As bucket-list golf trips across the pond are concerned, Spain deserves your attention as a superlative destination, one that can rival the United Kingdom and Ireland in terms of quality courses (though it can’t quite compete with the British Isles on the sheer number of exceptional courses to play). That said, what Spain lacks in volume it compensates with consistently better weather. In other words, if you’re looking to play exceptional tracks with the sun on your face and an Old World charm in the air, you can’t go wrong with a getaway to the home of the Flamenco, Tapas, and bullfighting.
The short list of must-play courses in Spain comprises names we’re sure you’re familiar with. Valderrama, host of the 1997 Ryder Cup, for example, tops the list—with Real Club de Golf Sotogrande and PGA Catalunya following close behind.
That said, if you’re set on a Spanish golf trip, consider tacking on a travel package with the Seve Golf Trail, an itinerary that commemorates Seve Ballesteros, Spain’s golfing hero and arguably a hero for all of Europe who made an indelible mark on the game of golf. In fact, some point to Ballesteros’s popularity and success during the late 1970s as the reason why the British & Irish Ryder Cup team was modified to include players from Continental Europe. “Seve was our Arnold Palmer and Jack Nicklaus rolled into one,” Bernard Gallacher once declared. “You can’t speak too highly of him. Seve was Europe’s best ever player.”
The Seve Golf Trail offers packages that span four, six, or eight days with rounds of golf played on courses that are intimately connected to the late World Golf Hall of Famer. It starts at Real Golf de Pedreña, a historic course designed by Harry S. Colt in 1929 set in the village where Ballesteros grew up. Now stretching to 6,340 yards (it was originally just 5,900 yards in length), the par-70 layout is particularly noteworthy as it marked Ballesteros’s introduction to golf—first as a caddie and later as a junior player who competed in the club’s annual caddie tournament. In fact, Ballesteros won his first ever tournament there, shooting nine-over-par as a 12-year-old. The five-time major winner later returned to the club, this time as an honorary member in the early 1990s, to design an additional nine holes, seven of which run along the banks of the Ría de Cubas.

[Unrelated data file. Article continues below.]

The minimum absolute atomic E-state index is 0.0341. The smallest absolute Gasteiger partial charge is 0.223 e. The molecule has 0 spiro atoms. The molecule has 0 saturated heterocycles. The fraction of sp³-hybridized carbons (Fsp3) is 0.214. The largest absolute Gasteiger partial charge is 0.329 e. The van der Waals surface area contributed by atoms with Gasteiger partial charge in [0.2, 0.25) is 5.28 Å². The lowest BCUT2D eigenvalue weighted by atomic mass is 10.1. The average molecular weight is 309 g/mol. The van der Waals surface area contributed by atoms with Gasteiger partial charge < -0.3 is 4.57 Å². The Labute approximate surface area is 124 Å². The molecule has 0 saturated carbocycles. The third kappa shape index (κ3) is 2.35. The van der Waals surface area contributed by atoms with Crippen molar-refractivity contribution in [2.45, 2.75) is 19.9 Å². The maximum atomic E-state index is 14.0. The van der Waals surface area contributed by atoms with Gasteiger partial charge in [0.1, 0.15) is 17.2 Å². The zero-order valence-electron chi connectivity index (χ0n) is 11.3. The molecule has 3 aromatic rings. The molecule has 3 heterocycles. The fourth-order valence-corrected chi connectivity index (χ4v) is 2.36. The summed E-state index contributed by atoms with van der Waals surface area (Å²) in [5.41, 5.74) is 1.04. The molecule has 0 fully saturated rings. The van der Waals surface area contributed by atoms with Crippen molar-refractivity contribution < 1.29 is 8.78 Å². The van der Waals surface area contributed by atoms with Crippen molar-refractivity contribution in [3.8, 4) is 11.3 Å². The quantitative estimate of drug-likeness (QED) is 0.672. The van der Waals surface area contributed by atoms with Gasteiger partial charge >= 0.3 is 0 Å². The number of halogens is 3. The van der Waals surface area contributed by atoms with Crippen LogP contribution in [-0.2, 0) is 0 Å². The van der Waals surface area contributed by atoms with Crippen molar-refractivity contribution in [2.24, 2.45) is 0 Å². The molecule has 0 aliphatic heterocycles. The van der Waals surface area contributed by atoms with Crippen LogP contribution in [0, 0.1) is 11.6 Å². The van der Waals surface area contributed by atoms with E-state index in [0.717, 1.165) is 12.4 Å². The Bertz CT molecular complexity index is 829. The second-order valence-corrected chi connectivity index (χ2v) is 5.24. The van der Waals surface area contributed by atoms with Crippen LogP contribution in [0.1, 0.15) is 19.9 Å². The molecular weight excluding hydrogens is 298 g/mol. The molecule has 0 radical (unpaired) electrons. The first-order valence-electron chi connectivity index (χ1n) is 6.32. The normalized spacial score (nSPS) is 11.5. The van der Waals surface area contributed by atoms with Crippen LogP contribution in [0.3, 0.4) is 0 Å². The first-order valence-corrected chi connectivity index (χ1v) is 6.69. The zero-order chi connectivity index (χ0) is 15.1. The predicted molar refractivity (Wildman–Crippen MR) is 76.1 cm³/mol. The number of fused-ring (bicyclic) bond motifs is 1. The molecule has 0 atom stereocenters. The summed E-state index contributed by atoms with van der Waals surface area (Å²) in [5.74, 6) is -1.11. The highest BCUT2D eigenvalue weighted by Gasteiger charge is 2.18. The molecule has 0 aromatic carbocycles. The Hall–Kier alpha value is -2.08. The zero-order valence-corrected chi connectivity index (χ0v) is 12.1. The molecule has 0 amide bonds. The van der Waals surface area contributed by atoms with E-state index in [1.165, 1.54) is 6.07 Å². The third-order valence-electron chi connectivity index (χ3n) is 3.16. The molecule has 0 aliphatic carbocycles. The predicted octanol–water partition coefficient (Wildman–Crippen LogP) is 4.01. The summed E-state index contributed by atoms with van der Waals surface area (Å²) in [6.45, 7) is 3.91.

On the topic of design, Ballesteros served as the architect of more than 40 courses, almost half of which are based in his native country. That’s how the other two courses on the Seve Golf Trail are connected to “The Maestro,” as Ballesteros is often referred. Stretching just beyond 7,000 yards on land that was once mined for iron in the north of Spain, Meaztegi Golf Club is one that has been described as “wild and natural.”
Sixty-five miles to the west, Santa Marina Golf Course also seamlessly blends into the terrain. “It’s a natural course,” Ballesteros said when the layout opened in 2001, “where we have tried to bring into play all the peculiarities and natural elements of the land.” In fact, the course draws parallels to Augusta National, at least for a three-hole stretch that Ballesteros, himself, compared to Amen Corner. “If you get through these holes,” he said of the 4th, 5th, and 6th holes at Santa Marina, “you’ll make it through to the end.”
As for the best strategy to play these courses, a creative mindset will never do you wrong. After all, that’s the quality of Ballesteros’s own game that his contemporaries universally admired. “Seve plays shots I don’t even see in my dreams,” Ben Crenshaw once declared.
“He had such a flair for the game,” said Andy North. “Of all the players I played with, he probably had the best imagination of anybody I ever saw.”
In other words, he’s a fitting a candidate for a European golf trail. In Spain, there could be no other.
Have you played any courses on the Seve Golf Trail?